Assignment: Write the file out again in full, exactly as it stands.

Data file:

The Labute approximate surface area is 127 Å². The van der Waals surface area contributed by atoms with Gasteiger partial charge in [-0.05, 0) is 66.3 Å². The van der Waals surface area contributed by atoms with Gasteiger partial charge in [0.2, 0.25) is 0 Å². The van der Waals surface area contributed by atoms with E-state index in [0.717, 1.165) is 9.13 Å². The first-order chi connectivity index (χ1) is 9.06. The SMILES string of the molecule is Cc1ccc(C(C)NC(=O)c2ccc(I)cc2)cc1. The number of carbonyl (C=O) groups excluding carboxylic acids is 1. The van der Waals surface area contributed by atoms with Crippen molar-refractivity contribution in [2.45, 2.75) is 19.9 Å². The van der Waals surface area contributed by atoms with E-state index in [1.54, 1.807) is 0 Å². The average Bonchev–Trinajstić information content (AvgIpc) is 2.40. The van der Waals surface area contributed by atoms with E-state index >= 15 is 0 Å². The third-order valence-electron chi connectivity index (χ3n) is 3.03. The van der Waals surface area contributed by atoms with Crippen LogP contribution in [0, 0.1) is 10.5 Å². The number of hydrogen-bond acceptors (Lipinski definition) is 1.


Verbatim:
The Labute approximate surface area is 127 Å². The van der Waals surface area contributed by atoms with Gasteiger partial charge in [-0.05, 0) is 66.3 Å². The van der Waals surface area contributed by atoms with Gasteiger partial charge in [0.2, 0.25) is 0 Å². The van der Waals surface area contributed by atoms with E-state index in [0.717, 1.165) is 9.13 Å². The first-order chi connectivity index (χ1) is 9.06. The SMILES string of the molecule is Cc1ccc(C(C)NC(=O)c2ccc(I)cc2)cc1. The number of carbonyl (C=O) groups excluding carboxylic acids is 1. The van der Waals surface area contributed by atoms with Crippen molar-refractivity contribution in [2.45, 2.75) is 19.9 Å². The van der Waals surface area contributed by atoms with E-state index in [1.54, 1.807) is 0 Å². The average Bonchev–Trinajstić information content (AvgIpc) is 2.40. The van der Waals surface area contributed by atoms with E-state index >= 15 is 0 Å². The third-order valence-electron chi connectivity index (χ3n) is 3.03. The van der Waals surface area contributed by atoms with Crippen LogP contribution in [0, 0.1) is 10.5 Å². The number of hydrogen-bond acceptors (Lipinski definition) is 1.